Editor’s note: Astronomy Update is published on the third Saturday of the month, is provided by the Chippewa Valley Astronomical Society and is compiled by Lauren Likkel of the UW-Eau Claire department of physics and astronomy.
The first image of a supermassive black hole was released last week.
It is amazing, showing material surrounding the invisible black hole.
Not even light can escape from within the event horizon of a black hole, but the disk of material outside the event horizon is superheated and glows at every wavelength.
The colors in this false-color image represent the brightness of the millimeter wavelength radio waves emitted by the incredibly hot disk of gas.
This supermassive black hole is at the center of a huge active galaxy named Messier 87, located 55 million light years from Earth.
The disk is almost face-on but slightly tilted, as we expected because of a jet of glowing gas that extends toward us from the galaxy center, perpendicular to the disk.
The side of the disk moving toward us is enhanced in brightness due to relativistic beaming for particles moving near the speed of light.
The image was released by the Event Horizon Telescope project, a huge international collaboration.
To obtain the unprecedented clarity in the released image, a radio telescope would have to be almost as large as Earth itself.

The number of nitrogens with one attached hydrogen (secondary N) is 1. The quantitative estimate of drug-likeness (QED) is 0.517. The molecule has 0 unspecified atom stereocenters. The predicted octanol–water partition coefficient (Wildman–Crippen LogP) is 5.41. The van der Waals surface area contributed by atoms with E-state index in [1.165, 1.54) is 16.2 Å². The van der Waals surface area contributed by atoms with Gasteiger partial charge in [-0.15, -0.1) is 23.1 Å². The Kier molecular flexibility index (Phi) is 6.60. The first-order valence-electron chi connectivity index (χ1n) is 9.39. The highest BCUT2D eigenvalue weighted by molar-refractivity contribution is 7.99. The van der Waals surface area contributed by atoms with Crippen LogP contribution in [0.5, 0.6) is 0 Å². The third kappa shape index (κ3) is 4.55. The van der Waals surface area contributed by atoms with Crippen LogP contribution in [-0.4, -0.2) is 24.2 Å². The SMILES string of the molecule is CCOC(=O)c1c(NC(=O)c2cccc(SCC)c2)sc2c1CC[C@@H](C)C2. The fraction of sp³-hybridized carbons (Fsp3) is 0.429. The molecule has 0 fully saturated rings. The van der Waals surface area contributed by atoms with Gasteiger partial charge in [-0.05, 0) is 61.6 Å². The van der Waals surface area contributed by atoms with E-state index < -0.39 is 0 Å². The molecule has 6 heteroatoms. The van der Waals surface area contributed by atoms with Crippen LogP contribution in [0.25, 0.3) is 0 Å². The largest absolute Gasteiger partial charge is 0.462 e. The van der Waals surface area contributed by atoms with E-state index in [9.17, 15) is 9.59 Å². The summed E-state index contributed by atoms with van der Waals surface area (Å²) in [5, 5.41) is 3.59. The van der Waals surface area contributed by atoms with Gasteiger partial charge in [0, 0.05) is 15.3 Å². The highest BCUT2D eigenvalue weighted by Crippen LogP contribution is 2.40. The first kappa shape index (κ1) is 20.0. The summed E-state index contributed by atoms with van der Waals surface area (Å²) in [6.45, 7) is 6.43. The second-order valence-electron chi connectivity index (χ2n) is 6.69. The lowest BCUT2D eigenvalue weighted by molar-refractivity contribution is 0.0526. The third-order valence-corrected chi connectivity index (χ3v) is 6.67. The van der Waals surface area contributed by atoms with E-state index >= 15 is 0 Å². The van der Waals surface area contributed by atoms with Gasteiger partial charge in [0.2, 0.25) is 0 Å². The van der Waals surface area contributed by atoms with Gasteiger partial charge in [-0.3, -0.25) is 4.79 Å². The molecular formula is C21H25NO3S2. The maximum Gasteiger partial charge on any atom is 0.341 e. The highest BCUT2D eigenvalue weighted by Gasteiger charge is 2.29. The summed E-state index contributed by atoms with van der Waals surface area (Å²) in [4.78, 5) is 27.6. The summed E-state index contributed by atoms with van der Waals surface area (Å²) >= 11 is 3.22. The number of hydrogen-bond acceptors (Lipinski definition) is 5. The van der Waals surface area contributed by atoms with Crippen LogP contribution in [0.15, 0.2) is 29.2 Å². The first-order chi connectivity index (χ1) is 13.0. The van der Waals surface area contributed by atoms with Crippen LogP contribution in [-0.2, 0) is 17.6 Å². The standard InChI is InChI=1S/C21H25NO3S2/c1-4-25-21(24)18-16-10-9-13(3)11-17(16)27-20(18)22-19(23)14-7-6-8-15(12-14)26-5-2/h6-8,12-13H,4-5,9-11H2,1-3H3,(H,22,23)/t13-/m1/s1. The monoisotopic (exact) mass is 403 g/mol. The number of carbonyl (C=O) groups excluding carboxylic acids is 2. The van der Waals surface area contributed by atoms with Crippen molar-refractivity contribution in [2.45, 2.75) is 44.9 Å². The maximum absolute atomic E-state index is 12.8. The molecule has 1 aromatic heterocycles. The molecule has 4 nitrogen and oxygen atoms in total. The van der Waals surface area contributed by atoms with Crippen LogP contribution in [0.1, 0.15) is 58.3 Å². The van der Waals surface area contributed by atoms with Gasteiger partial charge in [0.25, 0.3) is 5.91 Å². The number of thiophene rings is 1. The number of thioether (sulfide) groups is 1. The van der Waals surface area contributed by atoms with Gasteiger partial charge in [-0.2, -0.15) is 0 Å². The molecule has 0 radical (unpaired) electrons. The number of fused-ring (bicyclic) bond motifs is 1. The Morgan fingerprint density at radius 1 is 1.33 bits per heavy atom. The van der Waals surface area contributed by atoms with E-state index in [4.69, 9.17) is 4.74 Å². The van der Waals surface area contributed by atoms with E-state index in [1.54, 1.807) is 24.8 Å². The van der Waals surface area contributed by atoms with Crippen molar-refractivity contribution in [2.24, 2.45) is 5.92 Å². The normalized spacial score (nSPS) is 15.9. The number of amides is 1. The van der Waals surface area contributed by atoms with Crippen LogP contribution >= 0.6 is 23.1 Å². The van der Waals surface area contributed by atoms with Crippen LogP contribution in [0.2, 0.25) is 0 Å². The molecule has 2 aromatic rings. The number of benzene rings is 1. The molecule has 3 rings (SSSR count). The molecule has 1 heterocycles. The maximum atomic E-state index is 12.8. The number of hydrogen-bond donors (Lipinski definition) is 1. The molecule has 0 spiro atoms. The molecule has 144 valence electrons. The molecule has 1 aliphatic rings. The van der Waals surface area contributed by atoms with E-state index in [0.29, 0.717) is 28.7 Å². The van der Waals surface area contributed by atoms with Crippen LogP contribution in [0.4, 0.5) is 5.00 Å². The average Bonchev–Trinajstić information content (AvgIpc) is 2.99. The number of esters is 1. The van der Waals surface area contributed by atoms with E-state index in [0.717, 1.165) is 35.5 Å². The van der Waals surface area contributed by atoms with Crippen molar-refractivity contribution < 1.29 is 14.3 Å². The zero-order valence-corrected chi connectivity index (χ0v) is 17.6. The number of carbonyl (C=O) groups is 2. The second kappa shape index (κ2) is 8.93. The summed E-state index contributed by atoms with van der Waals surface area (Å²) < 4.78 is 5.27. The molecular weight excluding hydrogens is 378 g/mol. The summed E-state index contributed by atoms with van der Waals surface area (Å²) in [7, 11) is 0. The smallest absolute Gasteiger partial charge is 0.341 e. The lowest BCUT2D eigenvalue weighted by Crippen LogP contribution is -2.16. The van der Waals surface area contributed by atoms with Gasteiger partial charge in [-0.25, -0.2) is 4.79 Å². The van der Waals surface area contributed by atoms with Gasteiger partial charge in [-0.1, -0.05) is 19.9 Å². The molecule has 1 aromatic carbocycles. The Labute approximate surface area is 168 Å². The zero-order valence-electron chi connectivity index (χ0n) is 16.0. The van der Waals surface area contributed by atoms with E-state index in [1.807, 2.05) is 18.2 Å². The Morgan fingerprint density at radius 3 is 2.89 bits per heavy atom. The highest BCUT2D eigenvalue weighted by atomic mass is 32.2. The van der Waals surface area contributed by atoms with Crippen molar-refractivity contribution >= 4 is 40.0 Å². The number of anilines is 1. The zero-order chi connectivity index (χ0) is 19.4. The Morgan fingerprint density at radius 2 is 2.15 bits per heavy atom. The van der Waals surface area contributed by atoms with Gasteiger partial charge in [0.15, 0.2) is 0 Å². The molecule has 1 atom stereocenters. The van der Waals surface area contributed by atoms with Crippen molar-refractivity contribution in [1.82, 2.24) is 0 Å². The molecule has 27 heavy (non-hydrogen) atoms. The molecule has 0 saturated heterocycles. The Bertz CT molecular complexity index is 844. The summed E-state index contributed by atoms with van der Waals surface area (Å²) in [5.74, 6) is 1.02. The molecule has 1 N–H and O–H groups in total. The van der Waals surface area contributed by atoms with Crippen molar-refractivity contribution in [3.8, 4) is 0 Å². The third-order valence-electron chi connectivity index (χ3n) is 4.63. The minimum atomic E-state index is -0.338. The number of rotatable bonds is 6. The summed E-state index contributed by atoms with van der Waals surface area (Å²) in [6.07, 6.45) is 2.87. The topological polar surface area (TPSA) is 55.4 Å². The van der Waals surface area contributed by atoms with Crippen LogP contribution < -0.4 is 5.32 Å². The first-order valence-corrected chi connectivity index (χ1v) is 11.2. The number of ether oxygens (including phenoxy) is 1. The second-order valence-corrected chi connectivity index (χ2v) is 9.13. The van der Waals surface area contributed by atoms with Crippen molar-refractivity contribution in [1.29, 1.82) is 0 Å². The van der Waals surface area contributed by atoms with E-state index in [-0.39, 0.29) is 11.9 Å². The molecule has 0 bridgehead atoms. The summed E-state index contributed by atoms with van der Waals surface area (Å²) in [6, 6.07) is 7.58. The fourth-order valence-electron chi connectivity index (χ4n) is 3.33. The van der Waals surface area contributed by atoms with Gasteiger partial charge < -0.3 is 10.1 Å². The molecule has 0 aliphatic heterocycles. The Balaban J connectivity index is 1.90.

The Event Horizon “Telescope” is actually a virtual telescope: it uses multiple radio telescopes together.
Individual telescopes spaced across the Earth simulate a giant telescope by using the interference of radio waves (interferometry).
Complicated computer analysis revealed the M87 black hole image by combining data recorded with seven telescopes observing the exact same sky location, at precisely the same time, at the same wavelength.
Our entire solar system would fit easily inside the dark area in the center of the image.
The size of the dark region reveals the mass of the black hole to be about 7 billion times the mass of our sun.
The central region is dark for three reasons based on general relativity.
First, no light can escape from within the event horizon, a distance determined by the black hole mass.
Next, nothing can orbit closer than 1.5 times the radius of the event horizon, although this distance is smaller for a rotating black hole.
This is because the speed needed for a stable orbit there exceeds the speed of light, and relativity tells us that nothing can travel faster than the speed of light.
And finally, the black hole bends light from the back into the black hole, so we can’t see light coming though the central area from behind.
This best-ever image of a black hole is very much like theoretically predicted simulated images.
We now have very clear evidence that supermassive black holes in galaxy centers really do exist and once again have validation of general relativity.
Lauren Likkel is a professor of physics and astronomy at UW-Eau Claire, and a member of the Chippewa Valley Astronomical Society.